New Carnegie report on Tunisia misses main event: Security sector reform & bolstering of the Army
Carnegie’s has just published a piece on Tunisia that seems to me to miss the key insights which Carnegie’s Yezid Sayegh laid out clearly in his paper just a few days before the Bardo attack in March.
My piece on the issue – mainly how the internal and external focus on “democracy building” and process has come at the expense of the necessary hard issue of comprehensive security sector reform – is here.
Boukhars mentions the army only twice in passing and has only an oblique recommendation on policy re SSR, saying:
“The United States and its allies must keep a watchful eye on Tunisia’s fight against terrorism.”
His short “recommendation” here only frames the issue in terms of possible human rights abuses etc. unfortunately which is only a part of the issue at hand.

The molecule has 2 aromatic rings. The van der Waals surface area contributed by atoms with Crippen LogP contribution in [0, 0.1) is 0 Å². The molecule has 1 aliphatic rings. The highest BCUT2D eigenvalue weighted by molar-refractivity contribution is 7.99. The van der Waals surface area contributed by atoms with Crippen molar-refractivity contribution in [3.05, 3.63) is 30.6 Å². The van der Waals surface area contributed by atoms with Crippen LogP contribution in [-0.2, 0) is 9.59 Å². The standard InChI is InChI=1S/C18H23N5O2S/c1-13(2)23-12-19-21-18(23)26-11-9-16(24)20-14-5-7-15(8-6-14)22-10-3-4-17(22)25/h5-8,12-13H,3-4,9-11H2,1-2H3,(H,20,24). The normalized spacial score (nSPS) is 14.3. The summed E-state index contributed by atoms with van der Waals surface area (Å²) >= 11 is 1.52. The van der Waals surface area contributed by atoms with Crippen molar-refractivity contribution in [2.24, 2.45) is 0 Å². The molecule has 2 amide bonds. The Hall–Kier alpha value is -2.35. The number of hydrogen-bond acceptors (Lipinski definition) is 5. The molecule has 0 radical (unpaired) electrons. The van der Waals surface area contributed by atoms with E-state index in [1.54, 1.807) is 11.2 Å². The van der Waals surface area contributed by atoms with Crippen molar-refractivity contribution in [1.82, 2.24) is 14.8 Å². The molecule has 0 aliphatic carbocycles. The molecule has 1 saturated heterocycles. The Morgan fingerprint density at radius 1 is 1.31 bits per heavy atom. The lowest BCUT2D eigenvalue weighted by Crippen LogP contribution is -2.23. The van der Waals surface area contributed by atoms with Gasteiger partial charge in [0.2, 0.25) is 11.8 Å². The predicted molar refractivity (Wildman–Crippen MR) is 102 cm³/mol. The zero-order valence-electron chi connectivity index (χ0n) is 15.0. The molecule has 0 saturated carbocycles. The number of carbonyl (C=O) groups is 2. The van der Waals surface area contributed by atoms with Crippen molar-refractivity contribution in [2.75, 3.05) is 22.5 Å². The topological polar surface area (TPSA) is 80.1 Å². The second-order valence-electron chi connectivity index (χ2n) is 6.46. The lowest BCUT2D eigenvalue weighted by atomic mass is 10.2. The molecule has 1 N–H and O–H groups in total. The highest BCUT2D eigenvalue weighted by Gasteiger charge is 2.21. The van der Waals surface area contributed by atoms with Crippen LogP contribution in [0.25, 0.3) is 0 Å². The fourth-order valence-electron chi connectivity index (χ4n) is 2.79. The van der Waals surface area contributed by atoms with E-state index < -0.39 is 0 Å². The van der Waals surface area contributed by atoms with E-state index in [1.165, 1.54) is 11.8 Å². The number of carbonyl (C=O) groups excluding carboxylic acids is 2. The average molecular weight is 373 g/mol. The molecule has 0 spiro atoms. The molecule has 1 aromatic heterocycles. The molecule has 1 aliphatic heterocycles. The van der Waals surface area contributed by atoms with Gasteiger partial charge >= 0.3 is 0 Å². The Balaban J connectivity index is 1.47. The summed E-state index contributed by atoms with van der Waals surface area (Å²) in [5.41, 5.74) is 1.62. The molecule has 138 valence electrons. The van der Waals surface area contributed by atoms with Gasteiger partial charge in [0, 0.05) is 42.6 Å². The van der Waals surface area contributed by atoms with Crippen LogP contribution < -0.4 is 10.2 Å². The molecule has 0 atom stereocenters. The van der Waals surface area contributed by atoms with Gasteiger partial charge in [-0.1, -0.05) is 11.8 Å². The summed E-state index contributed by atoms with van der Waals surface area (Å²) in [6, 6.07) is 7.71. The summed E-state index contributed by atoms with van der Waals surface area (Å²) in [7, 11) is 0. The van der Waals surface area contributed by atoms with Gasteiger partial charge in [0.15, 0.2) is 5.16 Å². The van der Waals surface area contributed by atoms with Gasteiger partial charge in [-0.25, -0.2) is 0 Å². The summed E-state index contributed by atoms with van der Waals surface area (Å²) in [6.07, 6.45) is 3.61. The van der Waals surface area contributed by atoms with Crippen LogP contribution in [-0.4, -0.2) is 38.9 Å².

My point in the piece above in Tablet is that this incessant focus on the politics and institutions of Tunisia’s transitions has conveniently crowded out the absolutely pressing issue of bolstering the country’s defences and reforming the security sector. Without cracking this nut, the expanding cordon of violence and instability all around Tunisia threatens all of the nice efforts at liberal state building. It is indeed a MUCH HARDER issue than even writing a constitution – after all the police-mafia like state in Tunisia is exceedingly strong and was made such by an internal and external collusion over the decades. The issue can no longer be swept under the rug, unless one wants to bet on the Tunisian army and SS in the expanding fight – a bet I would sadly advise against making.